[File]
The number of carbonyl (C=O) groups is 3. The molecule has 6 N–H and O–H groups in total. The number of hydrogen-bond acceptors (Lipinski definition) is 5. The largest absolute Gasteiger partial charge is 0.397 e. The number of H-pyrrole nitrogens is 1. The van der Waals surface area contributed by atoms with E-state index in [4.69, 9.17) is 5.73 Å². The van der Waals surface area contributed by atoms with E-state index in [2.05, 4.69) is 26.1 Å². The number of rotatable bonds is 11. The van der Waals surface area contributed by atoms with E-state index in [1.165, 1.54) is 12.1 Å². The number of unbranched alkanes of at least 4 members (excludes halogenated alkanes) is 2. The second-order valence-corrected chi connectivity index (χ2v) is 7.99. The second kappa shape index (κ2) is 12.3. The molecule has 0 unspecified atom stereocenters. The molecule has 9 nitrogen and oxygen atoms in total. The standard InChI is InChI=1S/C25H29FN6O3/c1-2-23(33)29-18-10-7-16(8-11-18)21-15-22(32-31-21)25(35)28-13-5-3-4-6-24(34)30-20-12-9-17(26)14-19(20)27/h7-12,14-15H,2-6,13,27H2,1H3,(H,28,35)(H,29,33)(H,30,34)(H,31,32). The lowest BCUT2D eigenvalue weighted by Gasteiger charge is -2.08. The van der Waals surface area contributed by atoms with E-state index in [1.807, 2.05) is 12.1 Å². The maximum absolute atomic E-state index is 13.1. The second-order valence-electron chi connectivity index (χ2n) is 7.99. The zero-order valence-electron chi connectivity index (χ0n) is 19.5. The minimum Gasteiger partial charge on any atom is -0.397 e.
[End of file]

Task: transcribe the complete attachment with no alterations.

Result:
The number of carbonyl (C=O) groups is 3. The molecule has 6 N–H and O–H groups in total. The number of hydrogen-bond acceptors (Lipinski definition) is 5. The largest absolute Gasteiger partial charge is 0.397 e. The number of H-pyrrole nitrogens is 1. The van der Waals surface area contributed by atoms with E-state index in [4.69, 9.17) is 5.73 Å². The van der Waals surface area contributed by atoms with E-state index in [2.05, 4.69) is 26.1 Å². The number of rotatable bonds is 11. The van der Waals surface area contributed by atoms with E-state index in [1.165, 1.54) is 12.1 Å². The number of unbranched alkanes of at least 4 members (excludes halogenated alkanes) is 2. The second-order valence-corrected chi connectivity index (χ2v) is 7.99. The second kappa shape index (κ2) is 12.3. The molecule has 0 unspecified atom stereocenters. The molecule has 9 nitrogen and oxygen atoms in total. The standard InChI is InChI=1S/C25H29FN6O3/c1-2-23(33)29-18-10-7-16(8-11-18)21-15-22(32-31-21)25(35)28-13-5-3-4-6-24(34)30-20-12-9-17(26)14-19(20)27/h7-12,14-15H,2-6,13,27H2,1H3,(H,28,35)(H,29,33)(H,30,34)(H,31,32). The lowest BCUT2D eigenvalue weighted by Gasteiger charge is -2.08. The van der Waals surface area contributed by atoms with E-state index in [1.807, 2.05) is 12.1 Å². The maximum absolute atomic E-state index is 13.1. The second-order valence-electron chi connectivity index (χ2n) is 7.99. The zero-order valence-electron chi connectivity index (χ0n) is 19.5. The minimum Gasteiger partial charge on any atom is -0.397 e.